The book actually says, "If a Focus is Obvious, it’s clear to anyone looking at the character that the power comes from the Focus" (emphasis mine).

None of that indicates the observer can actually SEE the character, or the focus, just that it is clear the power comes from the focus.

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7 hours ago, clnicholsusa said:

I think we're coming at this from the wrong angle. The answer to the question "Does Invisibility cover an obvious focus?" should be "why wouldn't it?"

As far as a focus goes, "obvious" does not mean "visible". If someone is cut with an invisible sword, they may not SEE the object, but they will know that the cut came from the object.

The book actually says, "If a Focus is Obvious, it’s clear to anyone looking at the character that the power comes from the Focus" (emphasis mine).

None of that indicates the observer can actually SEE the character, or the focus, just that it is clear the power comes from the focus.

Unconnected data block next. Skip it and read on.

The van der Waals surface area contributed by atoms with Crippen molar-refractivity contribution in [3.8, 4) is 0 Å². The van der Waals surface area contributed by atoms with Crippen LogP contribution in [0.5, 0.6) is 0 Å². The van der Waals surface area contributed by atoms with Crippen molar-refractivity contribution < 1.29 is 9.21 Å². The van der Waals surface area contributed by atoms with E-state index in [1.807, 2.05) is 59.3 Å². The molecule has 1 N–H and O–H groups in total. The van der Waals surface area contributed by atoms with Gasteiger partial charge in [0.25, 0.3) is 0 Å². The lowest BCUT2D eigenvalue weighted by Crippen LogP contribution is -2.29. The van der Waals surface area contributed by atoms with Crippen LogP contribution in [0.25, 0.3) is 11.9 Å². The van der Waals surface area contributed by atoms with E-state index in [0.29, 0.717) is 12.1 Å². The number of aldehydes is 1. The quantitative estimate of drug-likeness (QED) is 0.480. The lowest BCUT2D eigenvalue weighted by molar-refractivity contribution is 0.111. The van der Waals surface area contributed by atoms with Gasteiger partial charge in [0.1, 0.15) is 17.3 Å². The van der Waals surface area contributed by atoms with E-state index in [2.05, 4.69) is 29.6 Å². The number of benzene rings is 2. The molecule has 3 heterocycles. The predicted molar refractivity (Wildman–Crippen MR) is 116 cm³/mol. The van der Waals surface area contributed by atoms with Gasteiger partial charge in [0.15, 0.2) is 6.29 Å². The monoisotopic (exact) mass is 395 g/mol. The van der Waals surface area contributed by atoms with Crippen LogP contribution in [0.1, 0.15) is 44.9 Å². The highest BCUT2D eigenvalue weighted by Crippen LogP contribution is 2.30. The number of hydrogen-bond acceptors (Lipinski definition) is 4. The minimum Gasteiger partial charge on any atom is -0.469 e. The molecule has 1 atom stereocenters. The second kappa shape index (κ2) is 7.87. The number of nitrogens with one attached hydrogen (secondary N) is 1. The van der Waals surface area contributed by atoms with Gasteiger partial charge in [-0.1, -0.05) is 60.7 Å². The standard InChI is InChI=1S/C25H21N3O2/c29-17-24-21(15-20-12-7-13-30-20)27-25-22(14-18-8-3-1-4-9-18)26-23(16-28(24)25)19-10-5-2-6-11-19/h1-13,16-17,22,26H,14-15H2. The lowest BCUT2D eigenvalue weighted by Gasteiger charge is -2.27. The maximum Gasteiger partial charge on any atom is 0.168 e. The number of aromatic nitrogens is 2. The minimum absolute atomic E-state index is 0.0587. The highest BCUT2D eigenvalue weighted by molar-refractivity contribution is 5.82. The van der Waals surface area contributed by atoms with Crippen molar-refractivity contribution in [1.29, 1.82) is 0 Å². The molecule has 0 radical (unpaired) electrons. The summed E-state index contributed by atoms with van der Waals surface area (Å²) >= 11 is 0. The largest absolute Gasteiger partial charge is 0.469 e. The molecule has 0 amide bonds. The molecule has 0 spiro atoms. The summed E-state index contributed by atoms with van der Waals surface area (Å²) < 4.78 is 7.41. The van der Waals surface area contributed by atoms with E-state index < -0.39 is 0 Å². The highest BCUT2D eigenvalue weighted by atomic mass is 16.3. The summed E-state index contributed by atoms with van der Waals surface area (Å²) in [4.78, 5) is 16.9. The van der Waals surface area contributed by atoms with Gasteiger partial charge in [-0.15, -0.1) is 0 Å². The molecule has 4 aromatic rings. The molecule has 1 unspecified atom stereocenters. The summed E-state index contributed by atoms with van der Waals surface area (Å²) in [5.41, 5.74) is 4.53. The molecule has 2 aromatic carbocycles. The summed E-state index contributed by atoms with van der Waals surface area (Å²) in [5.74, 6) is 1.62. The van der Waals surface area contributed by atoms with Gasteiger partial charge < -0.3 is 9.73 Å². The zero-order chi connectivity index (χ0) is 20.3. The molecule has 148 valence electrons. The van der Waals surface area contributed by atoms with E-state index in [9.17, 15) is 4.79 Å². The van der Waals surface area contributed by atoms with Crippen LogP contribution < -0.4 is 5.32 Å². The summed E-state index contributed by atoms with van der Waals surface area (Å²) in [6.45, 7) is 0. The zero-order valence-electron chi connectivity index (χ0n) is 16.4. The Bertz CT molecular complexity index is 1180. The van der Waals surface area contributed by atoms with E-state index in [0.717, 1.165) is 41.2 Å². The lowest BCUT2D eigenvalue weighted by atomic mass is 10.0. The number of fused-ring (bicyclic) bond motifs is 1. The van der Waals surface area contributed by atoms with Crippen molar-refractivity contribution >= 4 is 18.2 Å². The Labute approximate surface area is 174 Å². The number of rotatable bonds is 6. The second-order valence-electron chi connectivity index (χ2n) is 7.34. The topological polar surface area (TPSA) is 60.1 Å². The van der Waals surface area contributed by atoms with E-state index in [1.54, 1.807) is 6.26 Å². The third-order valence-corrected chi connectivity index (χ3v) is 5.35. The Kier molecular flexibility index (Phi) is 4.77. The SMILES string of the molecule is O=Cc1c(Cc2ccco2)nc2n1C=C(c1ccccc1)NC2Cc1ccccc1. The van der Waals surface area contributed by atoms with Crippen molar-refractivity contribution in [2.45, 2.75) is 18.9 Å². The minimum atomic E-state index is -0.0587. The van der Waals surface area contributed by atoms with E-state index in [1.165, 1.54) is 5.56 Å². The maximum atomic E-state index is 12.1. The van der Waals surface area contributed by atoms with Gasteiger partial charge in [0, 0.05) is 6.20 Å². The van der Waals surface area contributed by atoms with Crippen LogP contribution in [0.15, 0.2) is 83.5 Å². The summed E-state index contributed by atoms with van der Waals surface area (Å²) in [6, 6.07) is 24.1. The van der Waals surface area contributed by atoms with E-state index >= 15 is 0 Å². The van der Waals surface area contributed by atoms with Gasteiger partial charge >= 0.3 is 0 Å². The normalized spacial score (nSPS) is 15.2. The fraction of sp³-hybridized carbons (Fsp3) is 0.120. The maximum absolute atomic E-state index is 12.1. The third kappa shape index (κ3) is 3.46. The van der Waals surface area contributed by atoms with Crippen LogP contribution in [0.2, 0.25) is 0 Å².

That was my take as well.  The focus is obvious to anyone who can still perceive you.  Radar Sense, targeted hearing, etc.  But you ARE invisible and that has to cover your clothing and gear or things get ridiculous pretty quickly.

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2 hours ago, Toxxus said:

 

That was my take as well.  The focus is obvious to anyone who can still perceive you.  Radar Sense, targeted hearing, etc.  But you ARE invisible and that has to cover your clothing and gear or things get ridiculous pretty quickly.

By RAW that is not how it works:
"A Power bought with the Focus Limitation (6E1 376) is governed by the rules for the Obviousness of Foci. Even an Inobvious Power becomes Obvious if it’s generated by an Obvious Focus." 6E1 126

 

And after that, this rule is in effect: